The blog at Prezi.com took advice about how to deal with delivery problems from Terry Gault of The Henderson Group and created this memorable visual aid.
Using the anagram ABSORB, it gives simple and easy to remember advice for what to do if the worst happens during a presentation.
The visual would be a good addition to class, along with a discussion allowing the students to share additional advice or stories of what they have seen done well or badly.
The Prezi blog features a guest presentation from James White of Media First called “How to Rock a Presentation When you Can’t See Your Audience.”
The article features five tips specifically for recorded or online presentations. In addition to written advice, there is a short Prezi slideshow with videos and graphics that would make a great visual aid to use in class.
This would be a great addition to an online class that might require such presentations as part of class or for a business communication class where students would surely be required to do them in the future.
The Fast Company web site offers “4 Common Vocal Mistakes Leaders Make.” This interview with Vocal Impact Productions founder Laura Sicola describes four mistakes that speakers can make with their voice that can undermine their credibility and make their carefully prepared message harder to follow.
The mistakes — like sounding uninterested in their own message — are all things students are at risk of doing during speeches.
The article would be great supplemental reading, especially for a business communication class, about why students should be working to break these bad habits early. The article’s final suggestion — practice the tone you want to have and record it to see how you are doing — can be great advice for students planning careers with a lot of speaking responsibilities.
Andrew Dlugan of Six Minutes offers some great advice about timing a presentation.
Students and new presenters often struggle with getting the timing right and make the mistake of trying to rush to work in all of their material. It is a better strategy to learn how to make adjustments to the speech while you have the audience’s full attention. This article suggests five ways to do that.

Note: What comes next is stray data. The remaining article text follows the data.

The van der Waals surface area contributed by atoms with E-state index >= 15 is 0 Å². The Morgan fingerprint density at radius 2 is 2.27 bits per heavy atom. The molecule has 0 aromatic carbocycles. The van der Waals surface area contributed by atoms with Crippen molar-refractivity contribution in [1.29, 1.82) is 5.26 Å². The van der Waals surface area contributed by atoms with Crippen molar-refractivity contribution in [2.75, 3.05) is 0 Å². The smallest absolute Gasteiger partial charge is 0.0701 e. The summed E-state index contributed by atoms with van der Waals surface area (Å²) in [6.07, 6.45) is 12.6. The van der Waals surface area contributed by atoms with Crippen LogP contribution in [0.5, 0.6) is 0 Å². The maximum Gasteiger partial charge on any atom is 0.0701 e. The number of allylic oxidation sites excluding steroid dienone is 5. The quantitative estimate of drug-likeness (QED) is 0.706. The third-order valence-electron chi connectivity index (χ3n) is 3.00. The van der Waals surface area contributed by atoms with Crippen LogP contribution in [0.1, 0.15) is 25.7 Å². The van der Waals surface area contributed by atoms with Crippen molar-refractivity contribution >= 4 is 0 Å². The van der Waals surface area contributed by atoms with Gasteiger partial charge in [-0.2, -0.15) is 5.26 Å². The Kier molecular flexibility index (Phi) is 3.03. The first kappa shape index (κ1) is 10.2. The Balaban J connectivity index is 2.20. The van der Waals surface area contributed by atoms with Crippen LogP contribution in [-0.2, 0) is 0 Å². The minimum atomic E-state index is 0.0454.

This would be good as supplemental reading for students or to create an in-class activity asking students for suggestions about what a speaker should do to get their timing right and then follow up with suggestions like these.
The blog at Prezi recently featured “The Ultimate Presentation Preparation Checklist.” The list does not focus on writing the speech itself, but on the context of the speech, particularly audience adaptation and delivery.
The list has 18 questions that the presenter must ask when preparing for the speech, which are sorted into five categories, and then suggestions for using that information. The questions cover issues about the setting — will there be a podium — and about the audience — are they going to be a captive audience?
The list could be turned into a homework assignment, to have students assess the class as an audience before one of their own speeches. It could also be offered as reading material to students.
Sims Wyeth at Inc. online offers “The Most Powerful Ways to Start a Presentation.”
This brief article begins by discussing research about the power of first impressions and then discusses specifics about what a speaker should do to start strong, including several examples.
The article would be great to use as lecture examples in class or to offer as reading material to students. His opening technique, “Walk to the front of the room with purpose, arrange your materials with silent grace…” etc. would be good to demonstrate for students as well.